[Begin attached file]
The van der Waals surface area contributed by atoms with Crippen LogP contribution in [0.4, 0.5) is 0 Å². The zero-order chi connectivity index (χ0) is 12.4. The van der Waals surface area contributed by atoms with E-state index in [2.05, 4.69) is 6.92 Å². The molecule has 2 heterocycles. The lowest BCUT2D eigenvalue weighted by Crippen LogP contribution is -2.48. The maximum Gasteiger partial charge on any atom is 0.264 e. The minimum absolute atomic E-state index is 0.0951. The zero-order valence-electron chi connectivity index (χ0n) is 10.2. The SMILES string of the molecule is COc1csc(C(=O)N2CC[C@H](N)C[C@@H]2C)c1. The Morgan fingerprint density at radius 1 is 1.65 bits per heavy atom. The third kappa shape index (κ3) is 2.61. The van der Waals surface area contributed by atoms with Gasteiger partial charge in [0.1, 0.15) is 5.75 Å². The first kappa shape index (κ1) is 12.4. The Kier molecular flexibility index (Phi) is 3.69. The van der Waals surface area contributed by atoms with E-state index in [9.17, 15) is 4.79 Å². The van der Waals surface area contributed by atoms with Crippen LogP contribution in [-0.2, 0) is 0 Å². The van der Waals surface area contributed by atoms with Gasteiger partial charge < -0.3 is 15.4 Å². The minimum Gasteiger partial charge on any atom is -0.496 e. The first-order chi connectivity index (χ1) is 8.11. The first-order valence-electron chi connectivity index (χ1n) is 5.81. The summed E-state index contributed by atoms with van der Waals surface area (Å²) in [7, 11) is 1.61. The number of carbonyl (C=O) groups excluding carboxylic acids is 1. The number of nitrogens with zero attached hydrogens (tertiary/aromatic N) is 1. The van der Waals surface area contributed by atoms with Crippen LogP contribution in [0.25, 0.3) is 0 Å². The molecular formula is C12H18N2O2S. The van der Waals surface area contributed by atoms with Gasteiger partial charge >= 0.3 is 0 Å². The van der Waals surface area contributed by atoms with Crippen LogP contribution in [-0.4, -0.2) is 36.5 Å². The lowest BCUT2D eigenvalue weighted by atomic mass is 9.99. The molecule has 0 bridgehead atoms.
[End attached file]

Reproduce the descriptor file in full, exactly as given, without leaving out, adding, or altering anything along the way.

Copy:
The van der Waals surface area contributed by atoms with Crippen LogP contribution in [0.4, 0.5) is 0 Å². The zero-order chi connectivity index (χ0) is 12.4. The van der Waals surface area contributed by atoms with E-state index in [2.05, 4.69) is 6.92 Å². The molecule has 2 heterocycles. The lowest BCUT2D eigenvalue weighted by Crippen LogP contribution is -2.48. The maximum Gasteiger partial charge on any atom is 0.264 e. The minimum absolute atomic E-state index is 0.0951. The zero-order valence-electron chi connectivity index (χ0n) is 10.2. The SMILES string of the molecule is COc1csc(C(=O)N2CC[C@H](N)C[C@@H]2C)c1. The Morgan fingerprint density at radius 1 is 1.65 bits per heavy atom. The third kappa shape index (κ3) is 2.61. The van der Waals surface area contributed by atoms with Gasteiger partial charge in [0.1, 0.15) is 5.75 Å². The first kappa shape index (κ1) is 12.4. The Kier molecular flexibility index (Phi) is 3.69. The van der Waals surface area contributed by atoms with E-state index in [9.17, 15) is 4.79 Å². The van der Waals surface area contributed by atoms with Crippen LogP contribution in [-0.2, 0) is 0 Å². The van der Waals surface area contributed by atoms with Gasteiger partial charge < -0.3 is 15.4 Å². The minimum Gasteiger partial charge on any atom is -0.496 e. The first-order chi connectivity index (χ1) is 8.11. The first-order valence-electron chi connectivity index (χ1n) is 5.81. The summed E-state index contributed by atoms with van der Waals surface area (Å²) in [7, 11) is 1.61. The number of carbonyl (C=O) groups excluding carboxylic acids is 1. The number of nitrogens with zero attached hydrogens (tertiary/aromatic N) is 1. The van der Waals surface area contributed by atoms with Crippen LogP contribution in [0.25, 0.3) is 0 Å². The molecular formula is C12H18N2O2S. The van der Waals surface area contributed by atoms with Gasteiger partial charge >= 0.3 is 0 Å². The van der Waals surface area contributed by atoms with Crippen LogP contribution in [-0.4, -0.2) is 36.5 Å². The lowest BCUT2D eigenvalue weighted by atomic mass is 9.99. The molecule has 0 bridgehead atoms.